• Save the substantial sums now spent on deputy travel, per diem, etc. (approximately $35,000 per diocese).

Here’s how this process might work at the national level for two important issues, the election of a Presiding Bishop and approving a rite of blessing for same sex marriages. The House of Bishops at one of their regular meetings would, using the current process, choose a candidate to become the next Presiding Bishop. The House of Deputies would meet to discuss and vote whether to confirm that person electronically while the House of Bishops remained in session. The possibility and problems stemming from the House of Deputies rejecting the House of Bishops’ choice are less costly but otherwise the same as if the House of Deputies were meeting in person rather than virtually. Deputies vote by diocesan delegation, minimizing any problems caused by people being in various time zones. Diocesan delegations could easily have more members and include persons now excluded by practical considerations from serving. In other words, a virtual process would be more representative, more inclusive, and far less costly than the current process.

Approving a liturgy for blessing same sex marriages might begin, as does the current legislative process, with a resolution that originated in either the House of Bishops or Deputies to form a national consultation tasked with drafting a proposed rite. The national consultation could function through a combination of physical and virtual meetings. Once drafted, each diocese might then choose its own process to study the proposed rite and any supplemental materials the consultation furnishes. Dioceses, within a stipulated timeframe, could then vote, again using their own process, to commend the text in whole or part, propose revisions, or recommend against approval in whole or part. If a majority (or a super majority, depending upon the issue and canons) approves, the text stands adopted. If a majority recommend against acceptance, the issue dies.

If, as is most likely, a majority of dioceses proposes revisions, the national consultation reconvenes, revises its original draft, and then submits the revision to the dioceses. This process is admittedly unlikely to produce quick results. However, a process that takes longer and involves more people will quite likely achieve greater acceptance for the final text upon adoption, important in a denomination riven by recent controversies that led to schism. Since group processes often produce inelegantly worded documents (i.e., bad liturgy), successive iterations of the process (i.e., each time the national consultation sends the text to the dioceses) might progressively narrow dioceses’ latitude in proposing additional revisions to parts of the text not yet agreed.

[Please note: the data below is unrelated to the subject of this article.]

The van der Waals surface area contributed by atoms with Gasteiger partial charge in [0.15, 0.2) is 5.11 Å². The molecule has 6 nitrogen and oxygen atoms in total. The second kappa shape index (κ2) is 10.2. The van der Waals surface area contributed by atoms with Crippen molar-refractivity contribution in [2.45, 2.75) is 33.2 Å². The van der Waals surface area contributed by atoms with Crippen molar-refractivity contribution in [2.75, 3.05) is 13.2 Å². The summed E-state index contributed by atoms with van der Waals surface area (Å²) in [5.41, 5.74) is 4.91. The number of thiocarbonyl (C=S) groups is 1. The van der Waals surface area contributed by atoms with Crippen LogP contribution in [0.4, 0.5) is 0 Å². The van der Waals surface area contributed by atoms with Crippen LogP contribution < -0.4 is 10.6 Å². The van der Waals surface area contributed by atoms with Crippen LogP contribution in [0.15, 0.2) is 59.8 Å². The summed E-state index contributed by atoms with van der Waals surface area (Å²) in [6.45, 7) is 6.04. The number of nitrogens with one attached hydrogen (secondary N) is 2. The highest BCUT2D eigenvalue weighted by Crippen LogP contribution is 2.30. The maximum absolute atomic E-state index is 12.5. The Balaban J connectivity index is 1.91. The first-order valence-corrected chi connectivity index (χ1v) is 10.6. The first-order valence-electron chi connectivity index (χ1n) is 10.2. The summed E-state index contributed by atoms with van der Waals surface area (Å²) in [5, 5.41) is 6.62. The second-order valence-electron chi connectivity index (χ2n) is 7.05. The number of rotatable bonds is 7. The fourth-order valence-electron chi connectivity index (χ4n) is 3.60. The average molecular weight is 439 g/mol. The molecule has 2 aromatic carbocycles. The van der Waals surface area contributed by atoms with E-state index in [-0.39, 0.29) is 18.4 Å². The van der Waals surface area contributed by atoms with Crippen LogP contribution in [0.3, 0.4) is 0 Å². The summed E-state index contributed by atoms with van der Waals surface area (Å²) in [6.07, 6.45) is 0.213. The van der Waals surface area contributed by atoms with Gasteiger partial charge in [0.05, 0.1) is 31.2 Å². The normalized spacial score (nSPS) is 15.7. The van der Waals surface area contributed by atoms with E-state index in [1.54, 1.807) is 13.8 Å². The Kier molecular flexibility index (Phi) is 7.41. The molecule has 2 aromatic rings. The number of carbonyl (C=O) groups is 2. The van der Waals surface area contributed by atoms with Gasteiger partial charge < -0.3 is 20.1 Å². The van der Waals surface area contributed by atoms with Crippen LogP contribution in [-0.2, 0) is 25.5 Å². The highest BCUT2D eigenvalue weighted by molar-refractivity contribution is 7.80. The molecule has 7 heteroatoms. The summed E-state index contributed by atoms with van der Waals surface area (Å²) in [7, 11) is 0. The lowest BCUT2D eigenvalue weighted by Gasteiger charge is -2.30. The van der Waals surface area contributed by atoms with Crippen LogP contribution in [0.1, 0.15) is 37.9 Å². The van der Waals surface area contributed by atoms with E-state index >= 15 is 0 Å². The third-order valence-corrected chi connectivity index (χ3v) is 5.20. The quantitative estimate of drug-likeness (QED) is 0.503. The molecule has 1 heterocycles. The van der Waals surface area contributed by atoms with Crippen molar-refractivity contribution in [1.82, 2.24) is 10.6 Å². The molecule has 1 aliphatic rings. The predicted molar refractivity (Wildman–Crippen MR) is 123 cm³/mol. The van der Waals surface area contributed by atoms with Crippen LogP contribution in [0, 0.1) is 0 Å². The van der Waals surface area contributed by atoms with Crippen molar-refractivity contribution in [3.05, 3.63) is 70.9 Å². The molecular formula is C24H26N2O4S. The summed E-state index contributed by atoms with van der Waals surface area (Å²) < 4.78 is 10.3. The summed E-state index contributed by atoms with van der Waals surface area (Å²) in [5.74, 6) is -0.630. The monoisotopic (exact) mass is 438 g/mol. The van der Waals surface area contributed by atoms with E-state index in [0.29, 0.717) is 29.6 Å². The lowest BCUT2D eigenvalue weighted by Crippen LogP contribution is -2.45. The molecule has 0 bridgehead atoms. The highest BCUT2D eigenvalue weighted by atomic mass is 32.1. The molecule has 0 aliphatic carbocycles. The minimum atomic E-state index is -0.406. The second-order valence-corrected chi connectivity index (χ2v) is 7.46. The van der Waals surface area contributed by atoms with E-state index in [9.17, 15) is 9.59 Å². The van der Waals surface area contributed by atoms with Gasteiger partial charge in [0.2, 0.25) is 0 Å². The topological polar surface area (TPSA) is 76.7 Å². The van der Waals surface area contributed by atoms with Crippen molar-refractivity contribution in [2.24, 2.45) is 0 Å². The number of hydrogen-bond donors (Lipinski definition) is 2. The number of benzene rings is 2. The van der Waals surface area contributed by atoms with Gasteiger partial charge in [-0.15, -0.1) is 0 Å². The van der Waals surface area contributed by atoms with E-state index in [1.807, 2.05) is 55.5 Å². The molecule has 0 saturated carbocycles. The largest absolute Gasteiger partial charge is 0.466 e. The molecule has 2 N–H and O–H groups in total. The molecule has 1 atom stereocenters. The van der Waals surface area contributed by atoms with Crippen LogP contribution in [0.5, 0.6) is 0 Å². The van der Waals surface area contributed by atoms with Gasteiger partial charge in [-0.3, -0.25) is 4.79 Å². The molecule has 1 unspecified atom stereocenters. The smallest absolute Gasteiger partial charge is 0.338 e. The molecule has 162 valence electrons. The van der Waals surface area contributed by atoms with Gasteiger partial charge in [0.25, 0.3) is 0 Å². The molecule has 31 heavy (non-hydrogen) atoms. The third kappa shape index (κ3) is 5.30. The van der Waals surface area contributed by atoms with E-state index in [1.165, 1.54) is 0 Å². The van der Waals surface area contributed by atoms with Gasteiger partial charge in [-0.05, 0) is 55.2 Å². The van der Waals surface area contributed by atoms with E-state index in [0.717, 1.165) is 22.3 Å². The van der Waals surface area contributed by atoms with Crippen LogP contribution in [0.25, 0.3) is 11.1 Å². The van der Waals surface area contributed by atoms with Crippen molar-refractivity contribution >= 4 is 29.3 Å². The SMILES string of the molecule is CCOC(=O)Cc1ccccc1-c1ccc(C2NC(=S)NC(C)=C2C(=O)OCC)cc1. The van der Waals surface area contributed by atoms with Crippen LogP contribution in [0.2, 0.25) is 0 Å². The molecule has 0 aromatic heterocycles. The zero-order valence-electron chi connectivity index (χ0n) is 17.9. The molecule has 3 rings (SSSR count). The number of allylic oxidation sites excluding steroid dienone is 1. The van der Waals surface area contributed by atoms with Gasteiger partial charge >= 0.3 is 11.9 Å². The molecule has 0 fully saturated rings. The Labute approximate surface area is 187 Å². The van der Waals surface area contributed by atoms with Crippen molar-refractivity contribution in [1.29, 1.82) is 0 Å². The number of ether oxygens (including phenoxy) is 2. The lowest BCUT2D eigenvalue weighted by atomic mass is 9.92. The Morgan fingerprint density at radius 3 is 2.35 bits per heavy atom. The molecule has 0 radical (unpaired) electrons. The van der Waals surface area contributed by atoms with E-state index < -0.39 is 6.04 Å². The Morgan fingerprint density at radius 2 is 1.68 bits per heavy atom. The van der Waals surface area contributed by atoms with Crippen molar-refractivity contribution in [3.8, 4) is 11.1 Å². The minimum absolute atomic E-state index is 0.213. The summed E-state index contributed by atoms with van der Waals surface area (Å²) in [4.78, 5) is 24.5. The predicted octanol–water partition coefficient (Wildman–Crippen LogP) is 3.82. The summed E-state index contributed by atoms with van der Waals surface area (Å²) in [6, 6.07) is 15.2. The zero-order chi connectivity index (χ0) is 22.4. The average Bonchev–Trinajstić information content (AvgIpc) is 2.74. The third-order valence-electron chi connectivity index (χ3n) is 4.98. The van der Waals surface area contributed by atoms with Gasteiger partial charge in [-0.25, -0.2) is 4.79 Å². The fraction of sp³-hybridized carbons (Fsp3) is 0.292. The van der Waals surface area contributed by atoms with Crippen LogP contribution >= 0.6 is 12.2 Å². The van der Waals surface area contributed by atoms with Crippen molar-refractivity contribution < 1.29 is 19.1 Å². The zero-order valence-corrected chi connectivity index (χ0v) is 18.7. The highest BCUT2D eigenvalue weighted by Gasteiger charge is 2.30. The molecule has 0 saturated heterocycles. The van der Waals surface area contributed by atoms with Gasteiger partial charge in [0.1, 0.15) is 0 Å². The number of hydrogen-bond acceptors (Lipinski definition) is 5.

Each General Convention faces hundreds of resolutions including proposed revisions to the Church calendar, possible changes to the liturgy, nominations to various boards and groups, proposed positions on international and national social justice issues, resolutions recognizing or commending individuals or groups, etc. To the maximum extent feasible, groups or structures other than General Convention will most appropriately deal with these matters. For the remainder of the agenda, virtual processes similar to those sketched in the two examples above will work.

Second, TEC should devolve ministry and mission, to the maximum extent practical, with the national church not performing any ministry or mission that provinces, dioceses, or congregations can reasonably provide. Examples of efforts more effectively performed elsewhere within Christ's body include not only starting new congregations but also most programming (youth work, curriculum development and writing, funding national and international missionaries, etc.). Devolving these endeavors to provinces and dioceses (and wealthy parishes) would creatively build on local strengths, help to ensure that local experience informs global practice, and reduce administrative overhead. Communication and rapid transportation increasingly make central staff expensive and unnecessary.

For example, the superb Diocese of North Carolina youth missioner could devote half her time to training and resourcing youth ministry in other dioceses in the province. Under such an arrangement, everybody wins. The diocese expands its youth ministry, hiring a second youth missioner paid with funds previously forwarded to the national church; a gifted person meets provincial needs; the new youth missioner learns from a great role model; and NC youth benefit by interacting with two adults. With nine provinces, TEC would have the equivalent of four and a half full-time staff supporting youth ministry; if some larger or wealthier parishes discerned a similar call to serve youth ministers, the potential benefit to TEC is still greater.